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Canine Sense - Did You Know

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Friday, October 23, 2009

Tri To Bi

No I have not made a spelling mistake in the Title! Breeding the different colours our breed comes in, can really be, a daunting task. Over the years I've spoken to many breeders of totally different breeds who can't get over how we sheltie breeders have to consider 1st, the colour genetics of our breed, before selecting for all the other traits we try to improve upon based on the standard. We start with that, and then search out pedigrees, faults, looks, distance to the male ... just to name a few. Without getting in to all the colour genetics, let me put it very simply ... you could breed two dogs that are the sable in colour and not get any sables at all! Depending, you could (% wise is not likely) get a litter of all tris (black coat with tan face points), or, you could get bi-blacks (black coat with no tan points). Surprised??? well it's true. All shelties carry two colour genes, so in this case it means both parents carry the sable gene (coat colour you see) and the bi gene (usually making the sable what is called a shaded or mahogany sable). You could also get blues but that is another whole genetic lesson.

Bi-blacks are just harder to come by whether you try to buy one that is of quality to breed/show or to breed a dog with the potential to produce one. The genetic pool is less, there are less breeders who breed for this colour, and yes, I'd say in certain areas of the world the buying public isn't as interested in them ... people seem to still want that 'Lassie look', so breeders are careful in producing them so they aren't growing up a whole litter. Breeders will also say it can be harder to finish a Championship also that is this colour. Yes we've tried both, not tho with unrelenting ambition, not with much success.

Right at birth, it can be hard to tell the difference between a tri and a bi as the face tan points are not very visible. One clue is to look under the base of their tails to see if there are any brownish hairs. Well, wet black puppies with a flat coat can all look the same, and you just motor on, delivering the next, and when all is said in done, much needed rest for the mother, and you. Life tries to move back to normal. Busy! You eye ball every so often to make sure all are nursing. Fat puppies, I don't tend to weigh each day.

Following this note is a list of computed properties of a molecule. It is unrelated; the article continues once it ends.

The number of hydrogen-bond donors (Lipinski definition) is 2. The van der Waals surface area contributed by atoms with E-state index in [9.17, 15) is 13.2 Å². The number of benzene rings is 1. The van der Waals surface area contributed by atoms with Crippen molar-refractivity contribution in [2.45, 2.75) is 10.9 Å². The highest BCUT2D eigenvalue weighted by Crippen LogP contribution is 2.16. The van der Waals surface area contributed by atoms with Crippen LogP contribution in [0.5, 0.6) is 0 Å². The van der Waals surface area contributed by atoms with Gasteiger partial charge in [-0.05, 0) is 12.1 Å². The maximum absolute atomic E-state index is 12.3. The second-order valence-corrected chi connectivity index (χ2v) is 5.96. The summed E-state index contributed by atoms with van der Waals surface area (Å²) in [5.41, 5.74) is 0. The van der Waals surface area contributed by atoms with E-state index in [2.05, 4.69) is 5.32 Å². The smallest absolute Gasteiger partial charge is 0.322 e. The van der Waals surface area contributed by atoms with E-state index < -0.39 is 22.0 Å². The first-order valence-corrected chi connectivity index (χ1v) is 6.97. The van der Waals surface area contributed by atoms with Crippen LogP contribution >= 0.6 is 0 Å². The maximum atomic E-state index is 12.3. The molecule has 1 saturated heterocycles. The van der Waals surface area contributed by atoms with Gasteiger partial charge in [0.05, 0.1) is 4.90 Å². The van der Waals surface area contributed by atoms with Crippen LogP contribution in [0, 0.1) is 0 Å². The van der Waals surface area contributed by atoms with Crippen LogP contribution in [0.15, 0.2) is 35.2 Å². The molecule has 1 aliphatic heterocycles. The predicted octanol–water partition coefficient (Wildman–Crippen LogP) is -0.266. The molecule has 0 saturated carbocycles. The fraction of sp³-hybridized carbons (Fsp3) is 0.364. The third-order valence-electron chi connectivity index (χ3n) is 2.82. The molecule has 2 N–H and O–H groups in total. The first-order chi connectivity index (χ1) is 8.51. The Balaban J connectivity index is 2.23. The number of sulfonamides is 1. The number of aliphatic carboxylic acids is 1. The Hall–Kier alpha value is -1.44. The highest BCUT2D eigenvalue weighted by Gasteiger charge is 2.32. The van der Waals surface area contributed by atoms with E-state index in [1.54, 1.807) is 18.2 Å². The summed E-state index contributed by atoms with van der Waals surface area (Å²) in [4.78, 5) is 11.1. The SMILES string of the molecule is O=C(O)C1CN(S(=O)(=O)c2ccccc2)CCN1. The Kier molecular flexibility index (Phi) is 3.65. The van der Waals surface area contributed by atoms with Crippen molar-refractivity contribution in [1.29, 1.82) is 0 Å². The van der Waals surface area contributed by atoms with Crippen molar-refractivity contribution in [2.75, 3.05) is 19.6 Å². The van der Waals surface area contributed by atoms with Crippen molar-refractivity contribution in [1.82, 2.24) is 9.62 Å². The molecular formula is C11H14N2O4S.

So where am I going with this?

On Tues, I had a better look at the two black girls as on the one the tan points were starting to show. I picked up the other girl to have a closer look, and nope I can't see any tan on her face; under her tail, NOPE! OH MY, I think this is a bi-black!!!!

Below is a picture of them taken on Wednesday, 4 days old.
On the top left is the bi-black girl, the bottom right pup yawning is the tri girl where you can just start to see a tinge of brown on her upper jaw area.
Here is a closer look at the tri girl this morning, Friday. You can see the tan points developing over the eyes also.
The blue boy and bi-black sister where you can really see the difference.
Am I ecstatic! You BET! Now we just wait and watch, crossing our fingers that she has the qualities we wish to carry on with and she stays in size.
So should we name her Shelamo Try to Buy ??? or Shelamo Tri to Bi ??? :)

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